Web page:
Each week we will aim to bring out a concise email that provides 4-5 key pieces of information addressing a specific issue in clinical therapeutics.
This week: New Immunotherapy Agents for Cancer (Part 2)
Dr Natalie Soulsby, Director of Clinical Operations
Until recently the life expectancy of someone with metastatic melanoma (stage 4) was six to nine months, but since the introduction of new immunotherapy agents the life expectancy has increased to a point where up to > 50% of those affected will remain alive after two years, and about 12% of people will have gone into complete remission.
- However, these agents are not without their toxicities – furthermore the traditional toxicities seen with cytotoxic agents do not tend to be seen with the new immunotherapy drugs.
- Since toxicity is mainly expressed in the immune system, people who already have an autoimmune disease such as rheumatoid arthritis may be more prone to a flare up of their condition after commencing treatment and may require steroid treatment for this.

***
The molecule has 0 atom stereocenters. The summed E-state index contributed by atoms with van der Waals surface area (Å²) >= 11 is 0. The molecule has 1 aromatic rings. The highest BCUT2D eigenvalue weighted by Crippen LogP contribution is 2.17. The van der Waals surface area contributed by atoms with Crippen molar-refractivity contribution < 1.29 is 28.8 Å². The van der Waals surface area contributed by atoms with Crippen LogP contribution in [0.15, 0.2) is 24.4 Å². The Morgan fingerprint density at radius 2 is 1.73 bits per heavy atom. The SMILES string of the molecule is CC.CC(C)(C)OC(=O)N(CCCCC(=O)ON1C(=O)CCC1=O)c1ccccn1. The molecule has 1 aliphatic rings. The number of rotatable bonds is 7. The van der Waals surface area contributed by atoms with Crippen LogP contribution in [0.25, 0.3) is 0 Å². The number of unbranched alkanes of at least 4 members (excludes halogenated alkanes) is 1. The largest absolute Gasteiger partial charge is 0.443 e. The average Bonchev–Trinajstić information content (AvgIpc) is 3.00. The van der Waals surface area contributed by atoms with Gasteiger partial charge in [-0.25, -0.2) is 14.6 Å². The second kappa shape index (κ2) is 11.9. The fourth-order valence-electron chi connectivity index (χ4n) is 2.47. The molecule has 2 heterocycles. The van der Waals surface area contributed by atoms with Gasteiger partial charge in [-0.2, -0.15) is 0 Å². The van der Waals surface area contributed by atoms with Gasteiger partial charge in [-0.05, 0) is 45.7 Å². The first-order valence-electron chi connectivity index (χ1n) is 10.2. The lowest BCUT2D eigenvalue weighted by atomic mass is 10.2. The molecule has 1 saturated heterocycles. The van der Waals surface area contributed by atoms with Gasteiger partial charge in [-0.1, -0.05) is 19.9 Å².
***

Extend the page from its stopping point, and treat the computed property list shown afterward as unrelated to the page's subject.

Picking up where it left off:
- Some of these autoimmune toxicities can manifest many months into treatment and so the patients need to be continually monitored for adverse effects.
- Adverse effects may affect any organ system and include hepatitis, enteritis, colitis, uveitis, pneumonitis, nephritis, hypo or hyperthyroidism, arthralgia and myositis.
- It is important to monitor for diarrhoea and abdominal cramping and if this occurs the patient needs to seek immediate medical treatment which would usually involve high dose steroids.
Please consider these issues when preparing or interpreting RMMR reports or education sessions. Contributions of content or suggested topics are welcome and should be sent directly to email@example.com.